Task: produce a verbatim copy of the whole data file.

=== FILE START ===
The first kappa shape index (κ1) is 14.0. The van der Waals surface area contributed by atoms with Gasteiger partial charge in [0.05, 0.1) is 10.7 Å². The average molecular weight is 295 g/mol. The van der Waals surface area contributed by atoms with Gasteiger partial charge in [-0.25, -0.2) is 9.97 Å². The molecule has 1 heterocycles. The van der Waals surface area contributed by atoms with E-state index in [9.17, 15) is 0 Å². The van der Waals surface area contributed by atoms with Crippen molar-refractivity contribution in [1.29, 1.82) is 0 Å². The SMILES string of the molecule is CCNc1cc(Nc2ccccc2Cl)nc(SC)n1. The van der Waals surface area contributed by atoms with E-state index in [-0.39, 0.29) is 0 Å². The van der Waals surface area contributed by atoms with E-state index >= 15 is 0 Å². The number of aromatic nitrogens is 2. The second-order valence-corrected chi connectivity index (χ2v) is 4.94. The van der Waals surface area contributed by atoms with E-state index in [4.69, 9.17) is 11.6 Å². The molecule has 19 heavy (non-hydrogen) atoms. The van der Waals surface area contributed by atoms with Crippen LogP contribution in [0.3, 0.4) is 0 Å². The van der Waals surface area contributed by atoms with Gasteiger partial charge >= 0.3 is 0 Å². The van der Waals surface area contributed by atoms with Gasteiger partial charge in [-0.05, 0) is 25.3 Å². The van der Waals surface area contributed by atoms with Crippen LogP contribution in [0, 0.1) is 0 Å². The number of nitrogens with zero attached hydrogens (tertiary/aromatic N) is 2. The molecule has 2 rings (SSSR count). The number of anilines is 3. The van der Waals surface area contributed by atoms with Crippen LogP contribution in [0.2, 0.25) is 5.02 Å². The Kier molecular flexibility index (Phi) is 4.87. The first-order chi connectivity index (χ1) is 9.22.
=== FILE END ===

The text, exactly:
The first kappa shape index (κ1) is 14.0. The van der Waals surface area contributed by atoms with Gasteiger partial charge in [0.05, 0.1) is 10.7 Å². The average molecular weight is 295 g/mol. The van der Waals surface area contributed by atoms with Gasteiger partial charge in [-0.25, -0.2) is 9.97 Å². The molecule has 1 heterocycles. The van der Waals surface area contributed by atoms with E-state index in [9.17, 15) is 0 Å². The van der Waals surface area contributed by atoms with Crippen molar-refractivity contribution in [1.29, 1.82) is 0 Å². The SMILES string of the molecule is CCNc1cc(Nc2ccccc2Cl)nc(SC)n1. The van der Waals surface area contributed by atoms with E-state index in [-0.39, 0.29) is 0 Å². The van der Waals surface area contributed by atoms with E-state index >= 15 is 0 Å². The number of aromatic nitrogens is 2. The second-order valence-corrected chi connectivity index (χ2v) is 4.94. The van der Waals surface area contributed by atoms with E-state index in [4.69, 9.17) is 11.6 Å². The molecule has 19 heavy (non-hydrogen) atoms. The van der Waals surface area contributed by atoms with Crippen LogP contribution in [0.3, 0.4) is 0 Å². The van der Waals surface area contributed by atoms with Gasteiger partial charge >= 0.3 is 0 Å². The van der Waals surface area contributed by atoms with Gasteiger partial charge in [-0.05, 0) is 25.3 Å². The van der Waals surface area contributed by atoms with Crippen LogP contribution in [0, 0.1) is 0 Å². The number of nitrogens with zero attached hydrogens (tertiary/aromatic N) is 2. The molecule has 2 rings (SSSR count). The number of anilines is 3. The van der Waals surface area contributed by atoms with Crippen LogP contribution in [0.2, 0.25) is 5.02 Å². The Kier molecular flexibility index (Phi) is 4.87. The first-order chi connectivity index (χ1) is 9.22.